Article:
Tuesday 20 March 2018

Comment: 'It isn't a budget for young people but there are some positives'

President of the Union of Students Michael Kerrigan looks at what Budget 2018 means for young people and students

Michael Kerrigan (Union of Students Ireland)
Michael Kerrigan (Union of Students Ireland)

Michael Kerrigan

In a country where generations may never get a mortgage or buy a home, Budget 2018 did nothing to help students directly.

Instead employers will start contributing to the investment of higher education and a model of burdening students with €20,000 debt through the introduction of income-contingent loans appears to have fallen.

No income-contingent student loans were announced today, but neither was any meaningful new funding model on how third-level education should be funded.

Budget 2018 outlined the rate of the National Training Fund (NTF) levy to be increased by 0.1pc in 2018 to 0.8pc. This measure provides €47.5m of additional investment in the Higher and Further Education Sectors next year. The levy will rise to 0.9pc in 2019 and to 1.0pc in 2020 subject to the implementation of the necessary reforms to ensure that employers have a greater role in determining the priorities and the strategic direction of the fund. Minister Donohoe also outlined Higher Education Institutions are expected to receive €310m available to 2021 to address the infrastructure needs of the sector.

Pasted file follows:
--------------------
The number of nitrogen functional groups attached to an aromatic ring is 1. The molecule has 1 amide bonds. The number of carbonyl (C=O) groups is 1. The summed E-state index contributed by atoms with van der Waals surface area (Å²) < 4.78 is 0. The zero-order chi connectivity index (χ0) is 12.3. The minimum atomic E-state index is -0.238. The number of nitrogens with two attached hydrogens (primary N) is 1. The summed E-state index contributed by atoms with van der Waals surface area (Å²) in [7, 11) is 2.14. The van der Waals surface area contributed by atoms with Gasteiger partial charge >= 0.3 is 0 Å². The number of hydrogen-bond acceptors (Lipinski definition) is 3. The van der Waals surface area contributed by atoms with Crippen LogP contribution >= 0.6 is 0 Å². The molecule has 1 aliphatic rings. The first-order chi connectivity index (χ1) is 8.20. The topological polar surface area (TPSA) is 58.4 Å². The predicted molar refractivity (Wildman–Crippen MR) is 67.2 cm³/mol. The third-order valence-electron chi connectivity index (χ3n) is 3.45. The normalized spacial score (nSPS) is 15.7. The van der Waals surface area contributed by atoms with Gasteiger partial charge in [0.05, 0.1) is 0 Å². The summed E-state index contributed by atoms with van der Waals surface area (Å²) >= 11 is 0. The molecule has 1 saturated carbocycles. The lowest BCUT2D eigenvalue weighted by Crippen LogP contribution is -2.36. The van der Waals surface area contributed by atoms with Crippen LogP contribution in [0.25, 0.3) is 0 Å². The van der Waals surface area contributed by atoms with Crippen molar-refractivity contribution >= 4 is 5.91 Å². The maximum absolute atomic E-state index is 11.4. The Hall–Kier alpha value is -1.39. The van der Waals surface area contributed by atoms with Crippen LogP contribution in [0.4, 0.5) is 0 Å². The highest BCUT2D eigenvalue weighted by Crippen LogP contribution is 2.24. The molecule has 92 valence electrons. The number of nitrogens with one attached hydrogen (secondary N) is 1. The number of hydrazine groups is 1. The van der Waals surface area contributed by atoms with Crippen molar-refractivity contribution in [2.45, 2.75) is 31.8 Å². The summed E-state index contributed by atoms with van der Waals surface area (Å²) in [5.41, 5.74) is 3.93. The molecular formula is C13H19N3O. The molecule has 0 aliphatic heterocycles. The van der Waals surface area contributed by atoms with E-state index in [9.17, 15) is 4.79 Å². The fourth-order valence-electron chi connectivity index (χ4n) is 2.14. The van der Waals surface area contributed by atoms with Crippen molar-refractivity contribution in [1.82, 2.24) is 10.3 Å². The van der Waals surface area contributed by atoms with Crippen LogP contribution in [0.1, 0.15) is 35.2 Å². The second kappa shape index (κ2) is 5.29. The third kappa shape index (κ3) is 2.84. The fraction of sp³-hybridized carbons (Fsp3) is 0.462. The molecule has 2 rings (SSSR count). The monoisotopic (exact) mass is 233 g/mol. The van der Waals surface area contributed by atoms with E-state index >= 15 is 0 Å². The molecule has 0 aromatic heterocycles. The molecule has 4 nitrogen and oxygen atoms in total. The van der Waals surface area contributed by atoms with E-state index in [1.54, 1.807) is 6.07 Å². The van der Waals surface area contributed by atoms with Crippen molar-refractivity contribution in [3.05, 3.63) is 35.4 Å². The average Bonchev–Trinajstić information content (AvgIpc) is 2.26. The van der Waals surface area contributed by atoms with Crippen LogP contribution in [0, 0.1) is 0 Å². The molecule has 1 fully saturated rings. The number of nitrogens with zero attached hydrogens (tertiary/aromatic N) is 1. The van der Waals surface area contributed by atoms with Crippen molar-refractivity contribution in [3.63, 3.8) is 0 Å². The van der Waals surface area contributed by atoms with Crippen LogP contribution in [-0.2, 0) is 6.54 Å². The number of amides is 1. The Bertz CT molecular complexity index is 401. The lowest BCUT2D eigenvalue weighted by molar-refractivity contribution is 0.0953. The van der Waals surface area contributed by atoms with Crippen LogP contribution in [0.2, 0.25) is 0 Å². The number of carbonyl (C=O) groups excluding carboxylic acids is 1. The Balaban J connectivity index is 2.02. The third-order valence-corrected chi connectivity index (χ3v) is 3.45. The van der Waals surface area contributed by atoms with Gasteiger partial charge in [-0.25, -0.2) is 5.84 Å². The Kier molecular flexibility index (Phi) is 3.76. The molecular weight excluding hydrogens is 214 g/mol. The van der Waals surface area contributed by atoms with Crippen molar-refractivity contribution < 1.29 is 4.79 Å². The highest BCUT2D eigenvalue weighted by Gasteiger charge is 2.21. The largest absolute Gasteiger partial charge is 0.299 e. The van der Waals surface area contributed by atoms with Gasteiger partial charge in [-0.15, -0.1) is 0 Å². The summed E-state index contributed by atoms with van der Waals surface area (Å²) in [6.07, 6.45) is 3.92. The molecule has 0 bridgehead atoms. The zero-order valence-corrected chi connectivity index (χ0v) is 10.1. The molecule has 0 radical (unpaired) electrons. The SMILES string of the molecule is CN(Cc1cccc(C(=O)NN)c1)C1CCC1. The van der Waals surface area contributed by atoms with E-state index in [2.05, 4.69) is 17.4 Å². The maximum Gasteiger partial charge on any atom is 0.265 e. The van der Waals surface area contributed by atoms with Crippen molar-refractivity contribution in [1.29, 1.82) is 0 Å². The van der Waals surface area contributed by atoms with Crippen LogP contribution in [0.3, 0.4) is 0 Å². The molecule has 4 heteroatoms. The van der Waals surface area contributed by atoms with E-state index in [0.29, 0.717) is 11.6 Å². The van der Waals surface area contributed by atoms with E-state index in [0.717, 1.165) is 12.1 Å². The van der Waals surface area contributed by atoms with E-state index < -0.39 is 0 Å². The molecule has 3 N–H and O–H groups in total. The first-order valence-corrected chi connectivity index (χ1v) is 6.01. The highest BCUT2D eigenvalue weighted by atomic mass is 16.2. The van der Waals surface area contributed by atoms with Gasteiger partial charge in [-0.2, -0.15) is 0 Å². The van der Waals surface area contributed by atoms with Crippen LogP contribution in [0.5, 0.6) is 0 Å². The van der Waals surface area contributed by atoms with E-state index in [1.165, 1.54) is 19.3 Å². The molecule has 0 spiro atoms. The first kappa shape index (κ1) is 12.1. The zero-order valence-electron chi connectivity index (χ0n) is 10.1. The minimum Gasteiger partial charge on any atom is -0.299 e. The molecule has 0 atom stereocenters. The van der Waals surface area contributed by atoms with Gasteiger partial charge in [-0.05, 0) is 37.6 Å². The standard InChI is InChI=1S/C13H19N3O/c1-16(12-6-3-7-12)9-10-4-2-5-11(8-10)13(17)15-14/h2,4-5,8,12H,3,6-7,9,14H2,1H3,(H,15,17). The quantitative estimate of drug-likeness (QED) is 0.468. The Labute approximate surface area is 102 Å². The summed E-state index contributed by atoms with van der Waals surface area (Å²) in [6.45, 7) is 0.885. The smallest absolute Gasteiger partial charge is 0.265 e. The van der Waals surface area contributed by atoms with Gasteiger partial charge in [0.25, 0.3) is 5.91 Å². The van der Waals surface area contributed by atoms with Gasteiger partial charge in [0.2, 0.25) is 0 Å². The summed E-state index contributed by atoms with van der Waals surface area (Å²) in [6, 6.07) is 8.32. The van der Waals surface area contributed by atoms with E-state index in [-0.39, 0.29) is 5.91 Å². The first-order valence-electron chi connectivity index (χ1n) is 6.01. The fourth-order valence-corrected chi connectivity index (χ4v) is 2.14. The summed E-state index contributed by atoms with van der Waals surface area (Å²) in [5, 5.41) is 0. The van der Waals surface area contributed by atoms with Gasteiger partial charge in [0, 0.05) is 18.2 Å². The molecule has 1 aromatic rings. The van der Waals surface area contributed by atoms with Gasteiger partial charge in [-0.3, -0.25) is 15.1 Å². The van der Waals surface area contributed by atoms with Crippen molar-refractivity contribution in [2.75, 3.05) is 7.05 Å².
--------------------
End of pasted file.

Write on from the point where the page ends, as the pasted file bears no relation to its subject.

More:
However, no investment in grant support for students was announced. With the cost of living soaring, SUSI grant thresholds needed to be adjusted to allow middle income earners to be able to access the SUSI grant scheme more allowing for students to be financially able to attend and apply themselves in third level.

The expansion of apprenticeships by over 6,000 and 10 new apprenticeship schemes are key for students looking to take alternative routes to education, and the announcement of support for 3,900 traineeship places is good news.

€35m in additional funding allocated to mental health services in 2018 will have a positive effect on preventing mental health crisis on campuses. Students should expect more accessible and effective services available on a consistent basis across the country.

It isn't a budget for students. It isn'’t really a budget for young people. But there are some positive steps overall in funding our third-level campuses, and a shift away from implementing any form of an income-contingent loan scheme.

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